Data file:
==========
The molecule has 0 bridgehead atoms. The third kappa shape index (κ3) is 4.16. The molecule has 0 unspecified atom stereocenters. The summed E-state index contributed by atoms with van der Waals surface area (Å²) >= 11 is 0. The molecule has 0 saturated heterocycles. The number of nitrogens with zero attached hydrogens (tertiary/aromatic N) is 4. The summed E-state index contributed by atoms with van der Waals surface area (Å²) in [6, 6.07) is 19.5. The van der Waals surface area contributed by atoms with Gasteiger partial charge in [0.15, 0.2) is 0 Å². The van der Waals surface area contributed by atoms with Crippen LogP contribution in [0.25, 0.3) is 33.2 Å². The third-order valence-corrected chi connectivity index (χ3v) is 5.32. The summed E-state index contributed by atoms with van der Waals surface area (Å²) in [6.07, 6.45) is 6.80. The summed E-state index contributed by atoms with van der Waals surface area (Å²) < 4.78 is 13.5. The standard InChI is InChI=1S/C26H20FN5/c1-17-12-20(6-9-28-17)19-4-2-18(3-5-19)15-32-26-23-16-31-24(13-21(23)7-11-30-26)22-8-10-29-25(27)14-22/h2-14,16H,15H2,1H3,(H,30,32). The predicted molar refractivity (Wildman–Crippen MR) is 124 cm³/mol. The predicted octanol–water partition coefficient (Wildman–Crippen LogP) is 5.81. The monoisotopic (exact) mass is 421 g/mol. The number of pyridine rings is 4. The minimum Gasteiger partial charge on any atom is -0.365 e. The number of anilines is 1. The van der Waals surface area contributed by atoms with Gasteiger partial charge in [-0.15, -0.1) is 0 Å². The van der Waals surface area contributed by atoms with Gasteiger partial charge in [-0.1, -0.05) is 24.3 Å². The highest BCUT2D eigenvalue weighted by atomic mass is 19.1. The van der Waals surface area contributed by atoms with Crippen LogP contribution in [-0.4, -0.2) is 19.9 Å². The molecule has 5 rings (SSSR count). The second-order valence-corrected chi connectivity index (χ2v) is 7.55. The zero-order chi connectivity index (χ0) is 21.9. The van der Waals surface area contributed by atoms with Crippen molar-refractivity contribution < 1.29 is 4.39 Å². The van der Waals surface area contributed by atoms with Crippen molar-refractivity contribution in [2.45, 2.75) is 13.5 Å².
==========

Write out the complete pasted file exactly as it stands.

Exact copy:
The molecule has 0 bridgehead atoms. The third kappa shape index (κ3) is 4.16. The molecule has 0 unspecified atom stereocenters. The summed E-state index contributed by atoms with van der Waals surface area (Å²) >= 11 is 0. The molecule has 0 saturated heterocycles. The number of nitrogens with zero attached hydrogens (tertiary/aromatic N) is 4. The summed E-state index contributed by atoms with van der Waals surface area (Å²) in [6, 6.07) is 19.5. The van der Waals surface area contributed by atoms with Gasteiger partial charge in [0.15, 0.2) is 0 Å². The van der Waals surface area contributed by atoms with Crippen LogP contribution in [0.25, 0.3) is 33.2 Å². The third-order valence-corrected chi connectivity index (χ3v) is 5.32. The summed E-state index contributed by atoms with van der Waals surface area (Å²) in [6.07, 6.45) is 6.80. The summed E-state index contributed by atoms with van der Waals surface area (Å²) < 4.78 is 13.5. The standard InChI is InChI=1S/C26H20FN5/c1-17-12-20(6-9-28-17)19-4-2-18(3-5-19)15-32-26-23-16-31-24(13-21(23)7-11-30-26)22-8-10-29-25(27)14-22/h2-14,16H,15H2,1H3,(H,30,32). The predicted molar refractivity (Wildman–Crippen MR) is 124 cm³/mol. The predicted octanol–water partition coefficient (Wildman–Crippen LogP) is 5.81. The monoisotopic (exact) mass is 421 g/mol. The number of pyridine rings is 4. The minimum Gasteiger partial charge on any atom is -0.365 e. The number of anilines is 1. The van der Waals surface area contributed by atoms with Gasteiger partial charge in [-0.15, -0.1) is 0 Å². The van der Waals surface area contributed by atoms with Gasteiger partial charge in [-0.1, -0.05) is 24.3 Å². The highest BCUT2D eigenvalue weighted by atomic mass is 19.1. The van der Waals surface area contributed by atoms with Crippen LogP contribution in [-0.4, -0.2) is 19.9 Å². The molecule has 5 rings (SSSR count). The second-order valence-corrected chi connectivity index (χ2v) is 7.55. The zero-order chi connectivity index (χ0) is 21.9. The van der Waals surface area contributed by atoms with Crippen molar-refractivity contribution < 1.29 is 4.39 Å². The van der Waals surface area contributed by atoms with Crippen molar-refractivity contribution in [2.45, 2.75) is 13.5 Å².